Even judicial races aren’t immune from the influence of outside spending.

Nearly 63 percent of the TV ads bought in state supreme court campaigns this year were paid for by political parties and outside groups, worrying advocates for integrity in the judicial branch who fear all that spending could lead to distorted rulings. The TV ad data comes from an analysis of Kantar Media/CMAG data by Justice at Stake and the Brennan Center for Justice at the New York University School of Law, both of which work to uphold the integrity of the judicial system. All told, more than $9.1 million has been spent nationwide on TV ads, according to a new analysis by the groups.

“This high level of spending is consistent with the spending we saw in 2010 midterm judicial races,” Alicia Bannon, counsel at the Brennan Center for Justice, said in a statement. “Special interest groups continue to dump money into state Supreme Court races in an attempt to stack the deck in their favor. Voters should feel like our courts are fair and impartial, not political playgrounds where business interests and lawyers can tilt the scales of justice with their pocketbooks.”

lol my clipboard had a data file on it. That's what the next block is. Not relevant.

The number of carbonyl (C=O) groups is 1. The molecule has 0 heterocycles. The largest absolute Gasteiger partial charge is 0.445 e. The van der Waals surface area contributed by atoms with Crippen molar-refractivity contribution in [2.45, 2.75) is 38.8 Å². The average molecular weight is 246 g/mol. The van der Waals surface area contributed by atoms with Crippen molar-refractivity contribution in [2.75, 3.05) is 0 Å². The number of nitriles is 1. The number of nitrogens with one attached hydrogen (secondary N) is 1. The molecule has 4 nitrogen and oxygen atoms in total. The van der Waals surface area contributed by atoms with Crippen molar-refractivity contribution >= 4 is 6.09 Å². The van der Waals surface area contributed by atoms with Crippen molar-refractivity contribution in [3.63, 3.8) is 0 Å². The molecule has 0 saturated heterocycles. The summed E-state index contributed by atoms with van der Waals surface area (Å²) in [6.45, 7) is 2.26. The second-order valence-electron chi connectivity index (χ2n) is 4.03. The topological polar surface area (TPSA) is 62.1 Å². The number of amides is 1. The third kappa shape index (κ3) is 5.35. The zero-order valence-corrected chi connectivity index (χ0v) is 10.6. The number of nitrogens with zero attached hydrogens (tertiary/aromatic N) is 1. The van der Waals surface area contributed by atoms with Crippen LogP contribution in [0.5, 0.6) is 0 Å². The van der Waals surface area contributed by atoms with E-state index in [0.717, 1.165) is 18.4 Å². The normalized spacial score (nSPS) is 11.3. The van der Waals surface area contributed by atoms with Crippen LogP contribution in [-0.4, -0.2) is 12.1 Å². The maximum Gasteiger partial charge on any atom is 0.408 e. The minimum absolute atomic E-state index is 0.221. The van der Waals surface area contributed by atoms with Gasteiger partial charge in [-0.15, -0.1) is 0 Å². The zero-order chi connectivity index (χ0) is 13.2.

Political parties, outside groups, and judicial candidates themselves have spent more than $6.1 million on TV ads for the general election. Toss in primaries and off-cycle elections and that total surpasses $9.1 million, according to government filings and Kantar data. Michigan has seen $2.9 million spent to date, the highest level of ad spending on judicial races of any state this year. Illinois, Montana, Missouri and North Carolina have also seen significant judicial campaign spending this year.

Recent studies have shown that the influx of spending on such races has been associated with a shift in judicial decision-making. Just this week, a review of thousands of state supreme court criminal appeals found that an increase in TV ads was associated with less-favorable rulings for criminal defendants. Advocates for the integrity of the judicial branch fear that an increase in attack ads accusing justices of being soft on crime may be nudging them to increasingly rule against criminal defendants.

Of course, with two weeks remaining until the election, TV ad spending is far from over.